The wheels are off the wagon. Okay, that’s not entirely true, but I did make a rookie freelancer mistake this fall and now find myself doing a little scrambling.
When I jumped off the employee wagon train nearly four months ago, I had a decent cushion in place and some nice contracts lined up. My immediate plans were clear. I also needed to set up the structures inherent in self-employment, including new apps, accounts, and health insurance. (That experience is worth its own post—once my tendency toward sarcasm ceases to overwhelm me.) Then there was a month’s backlog of graduate work to knock through before I could align my research and writing schedule to the remaining academic deadlines.
Can you tell what’s missing from the list? That’s right: Hustling for new sources of work to replace the projects I completed. Just after Thanksgiving, at exactly the same time I finished the semester’s MFA assignments, I found myself staring at the Great Freelance Holiday Desert, and realized I hadn’t filled up my barrels at the last watering hole. Chunky projects for existing clients are waiting on the other side, resting just within sight on January’s horizon. But in the meantime, the wind is whistling and the tumbleweeds are rolling past.
Strangely, my main reaction has been a rueful chuckle at my own lack of foresight. On the great map that is next year’s calendar, I’m putting a big detour around December. That is, I’m looking not only at the periods of time when I am not available to take on substantial work, but also at the times when work may not be available in abundance. Now, though, what am I doing with this swath of free time?
First, since I’m also free of MFA deadlines—except a little prep work for our week-long winter residency—I’m revising last semester’s book proposal and three drafted chapters. Those will go for an initial fact-check while I write new chunks of the book based on documentary research. At the same time, I’m lining up the next round of interviews so I know which three or four chapters I can submit in the spring. From there, it’s a look ahead. Ideally, I would write another four or five chapters over our long summer break and the rest of the book next fall. That would allow me to spend my final semester (spring 2017) layering in additional research and refining the prose and flow of the whole manuscript. We’ll see how that ambitious schedule works out!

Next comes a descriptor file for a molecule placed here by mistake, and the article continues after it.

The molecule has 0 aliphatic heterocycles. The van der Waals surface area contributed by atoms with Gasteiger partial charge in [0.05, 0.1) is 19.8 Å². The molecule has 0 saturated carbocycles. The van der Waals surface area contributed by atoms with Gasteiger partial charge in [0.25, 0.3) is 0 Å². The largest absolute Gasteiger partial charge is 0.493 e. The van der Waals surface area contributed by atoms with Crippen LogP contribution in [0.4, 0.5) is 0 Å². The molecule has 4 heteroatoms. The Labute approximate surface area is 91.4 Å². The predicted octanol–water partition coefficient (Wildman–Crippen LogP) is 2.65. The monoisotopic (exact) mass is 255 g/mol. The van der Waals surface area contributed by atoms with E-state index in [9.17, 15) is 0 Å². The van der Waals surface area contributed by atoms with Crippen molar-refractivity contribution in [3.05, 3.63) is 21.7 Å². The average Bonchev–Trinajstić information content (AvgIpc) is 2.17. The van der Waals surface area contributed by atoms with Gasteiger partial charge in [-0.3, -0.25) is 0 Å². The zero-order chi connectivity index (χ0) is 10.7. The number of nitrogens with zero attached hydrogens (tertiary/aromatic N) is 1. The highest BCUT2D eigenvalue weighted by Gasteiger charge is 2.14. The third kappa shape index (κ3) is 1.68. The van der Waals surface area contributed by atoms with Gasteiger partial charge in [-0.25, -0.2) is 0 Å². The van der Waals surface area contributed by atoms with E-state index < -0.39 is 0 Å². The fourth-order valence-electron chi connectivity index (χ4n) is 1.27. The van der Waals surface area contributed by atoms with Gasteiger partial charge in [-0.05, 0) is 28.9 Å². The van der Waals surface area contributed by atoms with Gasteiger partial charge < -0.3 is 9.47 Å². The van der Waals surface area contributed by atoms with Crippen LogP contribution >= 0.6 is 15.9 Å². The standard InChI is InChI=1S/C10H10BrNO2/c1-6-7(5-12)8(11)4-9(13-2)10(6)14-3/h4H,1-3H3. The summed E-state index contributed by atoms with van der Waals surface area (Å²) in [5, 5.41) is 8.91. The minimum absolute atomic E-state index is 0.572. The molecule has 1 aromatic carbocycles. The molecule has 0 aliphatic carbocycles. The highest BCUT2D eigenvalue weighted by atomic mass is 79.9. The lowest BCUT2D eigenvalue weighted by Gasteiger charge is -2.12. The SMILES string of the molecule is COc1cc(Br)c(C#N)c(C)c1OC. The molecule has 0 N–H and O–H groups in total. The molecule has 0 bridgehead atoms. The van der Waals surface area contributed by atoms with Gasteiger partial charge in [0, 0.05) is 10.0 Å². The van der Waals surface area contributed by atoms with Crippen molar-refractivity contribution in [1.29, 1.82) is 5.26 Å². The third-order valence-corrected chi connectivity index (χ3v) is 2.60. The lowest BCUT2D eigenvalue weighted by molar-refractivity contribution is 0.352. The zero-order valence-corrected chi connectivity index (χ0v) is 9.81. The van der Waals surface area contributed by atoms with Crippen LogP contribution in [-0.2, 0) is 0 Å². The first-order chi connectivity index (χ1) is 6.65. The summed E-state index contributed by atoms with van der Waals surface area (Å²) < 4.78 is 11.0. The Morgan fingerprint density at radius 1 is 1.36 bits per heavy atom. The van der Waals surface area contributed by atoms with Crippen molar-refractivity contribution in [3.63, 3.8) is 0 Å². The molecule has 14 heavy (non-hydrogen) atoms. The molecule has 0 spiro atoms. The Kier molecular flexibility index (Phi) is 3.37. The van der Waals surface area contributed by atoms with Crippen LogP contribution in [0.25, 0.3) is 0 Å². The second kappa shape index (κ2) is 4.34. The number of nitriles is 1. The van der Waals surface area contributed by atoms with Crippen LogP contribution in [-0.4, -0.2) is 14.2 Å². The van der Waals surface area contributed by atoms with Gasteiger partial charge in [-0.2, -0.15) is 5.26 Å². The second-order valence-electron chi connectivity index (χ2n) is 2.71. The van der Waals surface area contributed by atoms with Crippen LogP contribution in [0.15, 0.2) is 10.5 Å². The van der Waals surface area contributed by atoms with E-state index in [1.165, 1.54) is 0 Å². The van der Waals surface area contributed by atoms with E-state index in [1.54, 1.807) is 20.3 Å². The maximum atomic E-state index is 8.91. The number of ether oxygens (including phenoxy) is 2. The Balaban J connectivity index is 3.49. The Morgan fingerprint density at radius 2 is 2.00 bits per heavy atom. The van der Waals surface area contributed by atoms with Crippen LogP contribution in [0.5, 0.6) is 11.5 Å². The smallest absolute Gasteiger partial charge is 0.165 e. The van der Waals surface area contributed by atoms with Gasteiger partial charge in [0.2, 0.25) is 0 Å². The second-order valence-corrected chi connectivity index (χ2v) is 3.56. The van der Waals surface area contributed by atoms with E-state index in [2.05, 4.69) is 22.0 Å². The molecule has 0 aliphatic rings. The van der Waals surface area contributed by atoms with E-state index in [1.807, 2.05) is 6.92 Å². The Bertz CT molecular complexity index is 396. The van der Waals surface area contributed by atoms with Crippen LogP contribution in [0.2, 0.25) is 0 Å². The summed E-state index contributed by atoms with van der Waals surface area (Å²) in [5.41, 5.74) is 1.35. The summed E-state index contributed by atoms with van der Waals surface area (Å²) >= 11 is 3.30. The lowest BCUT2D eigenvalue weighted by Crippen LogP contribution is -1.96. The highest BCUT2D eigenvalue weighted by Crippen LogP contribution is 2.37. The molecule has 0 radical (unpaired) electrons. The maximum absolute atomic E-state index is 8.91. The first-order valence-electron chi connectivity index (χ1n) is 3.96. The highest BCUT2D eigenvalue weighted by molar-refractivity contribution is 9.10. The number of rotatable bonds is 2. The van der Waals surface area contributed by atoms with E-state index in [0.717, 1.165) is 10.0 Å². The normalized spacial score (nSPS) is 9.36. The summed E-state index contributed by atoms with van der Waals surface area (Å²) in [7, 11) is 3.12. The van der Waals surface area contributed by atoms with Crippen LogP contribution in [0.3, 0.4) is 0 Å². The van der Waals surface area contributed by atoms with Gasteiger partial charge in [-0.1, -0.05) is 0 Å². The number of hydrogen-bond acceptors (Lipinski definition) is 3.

Second, I’m being more methodical about my health. That starts with owning the schedule I set for myself. I have long been a night-owl, although I don’t do my best work at night. So, I’m slowly shifting myself back into semi-early-rising mode. At the same time, I’m adding regimented activity into the day. With luck, it will help me sleep better, shrink the space my clothes occupy in my carry-on, and on- and offload my kayak next summer without scraping the car.
Third, I’m squeezing usable office space into an edge of the spare bedroom—while improving the room's usefulness to guests and ensuring access to the contents of closets. In essence, I’m ejecting flotsam and jetsam gained through 18 or more moves (including one across the country), five elementary schools, three colleges, seven jobs, four pipe bands, five overseas trips for momentous events, three grandparents’ passings, and multiple friends’ deployments, adventures, and celebrations. The remains are being organized to make future moves or eliminations much less daunting.
Finally, I’m walking through the desert. I’ll reconnect with a number of professional contacts right after the holidays. In the meantime, I’m signing up with freelance writing networks, reaching out to local organizations, and picking up projects. I’m starting to connect the book topic and potential audiences. And I’m lining up a variety of literary journal contests and submission guidelines so I have reasons to write, beyond—and maybe even leading to—income. If I pull myself up by my bootstraps now, next December should look a lot less dry.